‘HOOSIERS WE’VE LOST’: Cook wanted eventually to go to film school

Editor’s note: This is one of a continuing online series of profiles of the more than 12,000 Hoosiers who have died from COVID-19. The stories are from 12 Indiana newspapers, including The Republic, who collaborated to create the collection to highlight the tremendous loss that the pandemic has created. The series appears daily at therepublic.com.

Name: Cody Whobrey

Town: Newburgh

Age: 33

Died: April 15, 2020

Having worked as a restaurant cook for more than a decade, 33-year-old Cody Whobrey dreamed of opening up his own food truck and expanding it into a food truck community. His sister Lacey Poag said he had the personality to be the public face of such an enterprise — effervescent, light, fun.

That’s the Cody Whobrey Morgan Castillo remembers, too. Castillo, owner of Newburgh restaurant The Tin Fish, was out delivering food during her restaurant’s shut down in April when she heard the news. She couldn’t believe that Whobrey, a healthy young man, had died of coronavirus.

Cody may have been a cook, the Tin Fish owner said, but he cheerfully dove into whatever task was asked of him. Friendly, likable, blessed with the gift of gab, he drew people to him.

“We had compliments all the time from our customers that would pull me aside or pull our general manager aside to compliment him,” Castillo said. “He was definitely a people person. He was just the nicest gentleman. We do miss him.”

Older than Cody by nearly 10 years, Poag always took care of him. She changed Cody’s diapers, rocked him to sleep, cleaned and bandaged him up after his many skateboard accidents. She walked through life with him, she said. She and her husband were the ones who found Whobrey the day he died.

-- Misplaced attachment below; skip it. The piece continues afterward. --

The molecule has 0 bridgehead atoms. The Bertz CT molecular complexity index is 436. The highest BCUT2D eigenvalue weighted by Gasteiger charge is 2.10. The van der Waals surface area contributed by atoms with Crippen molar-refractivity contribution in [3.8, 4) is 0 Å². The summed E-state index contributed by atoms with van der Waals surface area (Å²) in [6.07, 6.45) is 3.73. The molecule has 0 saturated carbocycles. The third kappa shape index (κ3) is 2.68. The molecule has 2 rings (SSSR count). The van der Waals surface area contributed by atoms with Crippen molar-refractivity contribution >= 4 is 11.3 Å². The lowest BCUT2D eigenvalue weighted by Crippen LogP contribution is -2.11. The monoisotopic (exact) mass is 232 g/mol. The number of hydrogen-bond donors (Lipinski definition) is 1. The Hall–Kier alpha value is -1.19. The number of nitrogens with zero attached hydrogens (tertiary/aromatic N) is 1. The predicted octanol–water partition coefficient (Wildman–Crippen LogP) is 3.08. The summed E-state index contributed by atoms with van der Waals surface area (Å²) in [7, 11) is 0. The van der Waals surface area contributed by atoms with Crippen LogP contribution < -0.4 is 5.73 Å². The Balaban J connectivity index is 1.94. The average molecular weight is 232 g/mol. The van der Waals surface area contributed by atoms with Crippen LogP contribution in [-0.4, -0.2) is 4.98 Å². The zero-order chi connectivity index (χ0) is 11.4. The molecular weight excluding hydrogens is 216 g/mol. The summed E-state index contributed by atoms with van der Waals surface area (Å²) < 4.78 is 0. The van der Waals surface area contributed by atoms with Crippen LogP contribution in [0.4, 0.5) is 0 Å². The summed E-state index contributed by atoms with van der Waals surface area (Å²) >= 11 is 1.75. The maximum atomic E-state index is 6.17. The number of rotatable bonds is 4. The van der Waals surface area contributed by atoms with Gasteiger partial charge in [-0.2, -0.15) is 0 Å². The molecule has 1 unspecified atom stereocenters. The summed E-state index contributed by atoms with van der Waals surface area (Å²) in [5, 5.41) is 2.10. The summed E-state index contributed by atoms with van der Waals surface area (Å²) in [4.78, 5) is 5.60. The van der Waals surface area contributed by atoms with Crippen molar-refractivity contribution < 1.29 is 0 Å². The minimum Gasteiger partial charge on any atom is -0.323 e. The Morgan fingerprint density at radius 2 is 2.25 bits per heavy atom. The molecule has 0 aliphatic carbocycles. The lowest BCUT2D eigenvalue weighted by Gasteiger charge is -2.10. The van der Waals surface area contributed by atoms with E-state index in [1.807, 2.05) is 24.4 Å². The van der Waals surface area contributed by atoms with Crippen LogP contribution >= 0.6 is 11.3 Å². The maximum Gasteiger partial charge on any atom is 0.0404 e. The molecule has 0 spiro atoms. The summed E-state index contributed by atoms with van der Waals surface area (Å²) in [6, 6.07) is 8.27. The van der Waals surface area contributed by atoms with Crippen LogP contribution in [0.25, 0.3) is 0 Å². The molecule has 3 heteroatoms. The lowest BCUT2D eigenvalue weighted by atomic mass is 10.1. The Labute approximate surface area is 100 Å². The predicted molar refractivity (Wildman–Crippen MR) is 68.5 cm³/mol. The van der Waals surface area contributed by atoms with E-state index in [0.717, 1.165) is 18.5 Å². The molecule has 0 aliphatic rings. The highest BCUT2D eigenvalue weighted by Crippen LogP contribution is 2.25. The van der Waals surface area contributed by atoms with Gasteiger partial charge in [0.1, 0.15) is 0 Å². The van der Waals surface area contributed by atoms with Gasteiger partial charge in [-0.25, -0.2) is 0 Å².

From boyhood onward, he made funny homemade movies with his friends — at first with a huge, bulky camcorder loaded with videotape and later with an iPhone.

Their movies bespoke the rituals of boyhood — bicycle stunts, ninja and kung fu skits with costumes. Silliness. Sometimes it was just Cody offering his sarcastic and hilarious take on whatever subject crossed his mind. He had some comic timing, Lacey said.

Cody expressed a desire to go to film school and learn to be a director one day, but it never happened. “It still was in the back of his mind. You know, ‘Maybe someday I’ll go to film school,’ but it was just the means to get there wasn’t there, so he really dove into restaurant work and being a chef,” Poag said.

Poag desperately hopes Cody’s death at 33 will not be in vain. She struggled to find the words to convey that hope, falling back on warnings that are familiar to all Americans but still as important as ever.

“Wear a mask,” she said. “Social distance.”

— By the Evansville Courier Press